Among the available nanomaterials, single-walled carbon nanotubes (SWCNTs) have specifically attracted significant research attention owing to their lightweight and excellent mechanical and optical properties. With the establishment of the technology for providing of the SWCNTs for water through wrapping in single-stranded DNA (ssDNA), their potential applications have tremendously increased. However, to fully realize these applications, it is vital to understand the macroscopic behaviors and vibration characteristics of SWCNTs that would help in eliminating unwanted defects like fatigue fracturing. Despite numerous studies about the mechanical and vibration characteristics of single-walled carbon nanotubes, these characteristics have not been fully explored in ssDNA and SWCNT composites.
To this note, Daisuke Miyashiro (currently ESTECH CORP.) and Professor Kazuo Umemura from Tokyo University of Sciences together with Dr. Hisao Taira from the Hokkaido University of Education developed a new approach for analyzing the vibration characteristics of SWCNTs wrapped with ssDNA based on finite element method (FEM). In particular, they investigated the influence of their interactions in water and vacuum conditions. The work is currently published in the research journal, Composites Part B: Engineering.
With the innovative and advanced FEM, it was possible to obtain results with high accuracy in a wide frequency range. The SWCNTs with a length of 150nm model was calculated from the 1st-bending mode of 0.98GHz to the radial breathing mode (RBM) of 10.2THz under free boundary conditions. The feasibility of the method in practical applications was validated by designing an appropriate length of single-walled carbon nanotubes concerning the absorption stiffness between the single-stranded DNA and single-walled carbon nanotubes. Also, they simulated its ability to eliminate mechanical vibrations leading to instability, fatigue, and destruction.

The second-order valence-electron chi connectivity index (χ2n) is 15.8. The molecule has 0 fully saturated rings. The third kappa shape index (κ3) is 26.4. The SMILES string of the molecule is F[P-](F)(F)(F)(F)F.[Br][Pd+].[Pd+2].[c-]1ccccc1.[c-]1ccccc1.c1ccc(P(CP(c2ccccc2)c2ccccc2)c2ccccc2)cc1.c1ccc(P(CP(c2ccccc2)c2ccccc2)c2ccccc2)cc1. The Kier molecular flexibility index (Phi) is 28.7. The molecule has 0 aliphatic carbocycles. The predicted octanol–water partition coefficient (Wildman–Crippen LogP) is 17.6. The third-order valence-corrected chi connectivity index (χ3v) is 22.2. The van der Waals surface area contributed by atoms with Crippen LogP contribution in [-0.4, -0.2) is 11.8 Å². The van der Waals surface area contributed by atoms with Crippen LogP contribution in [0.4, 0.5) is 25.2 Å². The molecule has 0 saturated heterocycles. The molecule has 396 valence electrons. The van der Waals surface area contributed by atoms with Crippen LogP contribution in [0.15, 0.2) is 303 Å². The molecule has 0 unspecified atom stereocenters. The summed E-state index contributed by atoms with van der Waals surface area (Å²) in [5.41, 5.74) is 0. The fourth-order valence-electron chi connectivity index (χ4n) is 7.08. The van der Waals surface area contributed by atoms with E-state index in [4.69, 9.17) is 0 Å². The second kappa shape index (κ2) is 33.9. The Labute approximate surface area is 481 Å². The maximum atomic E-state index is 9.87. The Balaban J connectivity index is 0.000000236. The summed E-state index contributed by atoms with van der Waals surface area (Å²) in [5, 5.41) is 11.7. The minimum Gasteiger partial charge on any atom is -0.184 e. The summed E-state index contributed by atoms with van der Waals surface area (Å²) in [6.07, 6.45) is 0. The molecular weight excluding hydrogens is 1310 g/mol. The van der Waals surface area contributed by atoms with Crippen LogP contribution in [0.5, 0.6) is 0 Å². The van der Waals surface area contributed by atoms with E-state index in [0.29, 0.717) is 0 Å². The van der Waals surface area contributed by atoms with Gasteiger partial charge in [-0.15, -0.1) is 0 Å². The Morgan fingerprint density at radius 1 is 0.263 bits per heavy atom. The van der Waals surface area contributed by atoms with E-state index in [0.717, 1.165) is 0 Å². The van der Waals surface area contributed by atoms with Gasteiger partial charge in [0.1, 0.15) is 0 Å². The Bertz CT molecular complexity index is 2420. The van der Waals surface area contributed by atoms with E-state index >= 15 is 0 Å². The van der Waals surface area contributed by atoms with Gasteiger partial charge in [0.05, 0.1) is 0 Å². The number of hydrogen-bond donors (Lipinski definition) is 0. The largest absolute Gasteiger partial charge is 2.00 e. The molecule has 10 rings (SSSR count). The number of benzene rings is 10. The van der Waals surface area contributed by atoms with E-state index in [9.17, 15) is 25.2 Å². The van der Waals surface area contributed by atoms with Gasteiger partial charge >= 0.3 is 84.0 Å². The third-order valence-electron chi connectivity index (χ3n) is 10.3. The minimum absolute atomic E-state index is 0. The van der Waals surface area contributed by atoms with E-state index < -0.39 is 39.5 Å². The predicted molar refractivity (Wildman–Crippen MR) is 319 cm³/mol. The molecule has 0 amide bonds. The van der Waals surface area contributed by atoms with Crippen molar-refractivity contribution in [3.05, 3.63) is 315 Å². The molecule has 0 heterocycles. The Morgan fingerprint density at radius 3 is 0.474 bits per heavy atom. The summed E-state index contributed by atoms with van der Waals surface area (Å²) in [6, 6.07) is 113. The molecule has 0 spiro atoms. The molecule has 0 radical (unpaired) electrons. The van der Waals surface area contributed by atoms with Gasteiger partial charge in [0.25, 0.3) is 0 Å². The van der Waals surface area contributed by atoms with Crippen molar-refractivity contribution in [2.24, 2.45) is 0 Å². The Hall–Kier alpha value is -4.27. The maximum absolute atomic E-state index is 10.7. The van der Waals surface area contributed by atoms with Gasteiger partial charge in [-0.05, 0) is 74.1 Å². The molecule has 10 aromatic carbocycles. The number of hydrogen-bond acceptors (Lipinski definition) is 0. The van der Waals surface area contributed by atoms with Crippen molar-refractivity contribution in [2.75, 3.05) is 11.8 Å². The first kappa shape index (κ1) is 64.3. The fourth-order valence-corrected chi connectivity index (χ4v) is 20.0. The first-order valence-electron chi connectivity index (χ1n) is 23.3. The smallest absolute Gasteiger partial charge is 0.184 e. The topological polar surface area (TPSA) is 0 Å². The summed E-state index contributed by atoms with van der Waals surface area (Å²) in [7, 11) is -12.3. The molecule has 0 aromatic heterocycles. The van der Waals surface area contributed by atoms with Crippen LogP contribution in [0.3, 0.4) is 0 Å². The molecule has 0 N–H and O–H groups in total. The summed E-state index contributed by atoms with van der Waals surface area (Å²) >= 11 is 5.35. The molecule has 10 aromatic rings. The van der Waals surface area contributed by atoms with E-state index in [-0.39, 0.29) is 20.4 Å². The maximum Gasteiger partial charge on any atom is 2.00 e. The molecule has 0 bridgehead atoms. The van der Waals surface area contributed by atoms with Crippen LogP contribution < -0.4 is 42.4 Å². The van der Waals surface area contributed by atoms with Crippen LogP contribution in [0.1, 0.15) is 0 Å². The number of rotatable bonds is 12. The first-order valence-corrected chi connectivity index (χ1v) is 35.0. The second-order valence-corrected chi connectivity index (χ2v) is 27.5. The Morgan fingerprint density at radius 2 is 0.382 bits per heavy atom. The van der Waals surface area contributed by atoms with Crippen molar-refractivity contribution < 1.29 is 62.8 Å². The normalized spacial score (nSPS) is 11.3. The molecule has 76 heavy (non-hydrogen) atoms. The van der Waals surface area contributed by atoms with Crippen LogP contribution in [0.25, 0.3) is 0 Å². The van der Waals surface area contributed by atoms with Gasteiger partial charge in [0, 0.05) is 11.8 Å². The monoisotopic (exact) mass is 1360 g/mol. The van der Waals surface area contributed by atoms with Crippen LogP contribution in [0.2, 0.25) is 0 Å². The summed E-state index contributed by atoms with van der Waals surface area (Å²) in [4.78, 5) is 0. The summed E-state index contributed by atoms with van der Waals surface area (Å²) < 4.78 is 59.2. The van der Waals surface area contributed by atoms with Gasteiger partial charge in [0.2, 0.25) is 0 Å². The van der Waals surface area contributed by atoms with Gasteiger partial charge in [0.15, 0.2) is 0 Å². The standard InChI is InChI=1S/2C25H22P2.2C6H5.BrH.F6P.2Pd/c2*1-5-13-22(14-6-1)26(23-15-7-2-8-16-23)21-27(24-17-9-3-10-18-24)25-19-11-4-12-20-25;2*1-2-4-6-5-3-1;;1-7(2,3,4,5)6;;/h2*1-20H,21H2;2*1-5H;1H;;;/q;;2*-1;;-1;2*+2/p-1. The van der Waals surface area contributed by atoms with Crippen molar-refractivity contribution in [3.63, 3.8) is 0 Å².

The authors successfully obtained the vibration modes and conditions for coupling with the ssDNA and the 1st-bending mode of SWCNT composites in both water and vacuum. Additionally, regarding the analysis accuracy, the natural frequency in bending vibration of the SWCNTs was observed to be consistent with the Bernoulli-Euler beam theory. Similarly, the natural frequency of SWCNT in the RBM was also consistent with the experimental relationship between the obtained wavenumber of RBM and dimeters of SWCNTs.
The FEM achieved highly accurate results over a wide frequency range from GHz to THz. It was capable of simulating typical modes like bending, twisting, and radial breathing mode vibration in the radial direction. Consequently, the obtained simulation results clarified the various conditions necessary for coupling with the 1st-bending mode of the ssDNA and SWCNT composites. This significantly contributed to the prediction of the optimal lengths, absorption stiffness and diameters of the composites. It is also applicable for more complex composites. By studying the interaction between the ssDNA and SWCNTs, it was possible to suppress the vibration amplitude thus preventing structural damage.
In summary, the finite element study presents a novel approach for understanding the behavior of microscopic vibration. According to Miyashiro the lead author in a statement to Advances in Engineering, the approach will significantly advance the design of optimal ssDNA and SWCNT composite according to the desired application.
Miyashiro, D., Taira, H., & Umemura, K. (2019). Vibration analysis of single-stranded DNA-wrapped single-walled carbon nanotubes using finite element method. Composites Part B: Engineering, 173, 106896.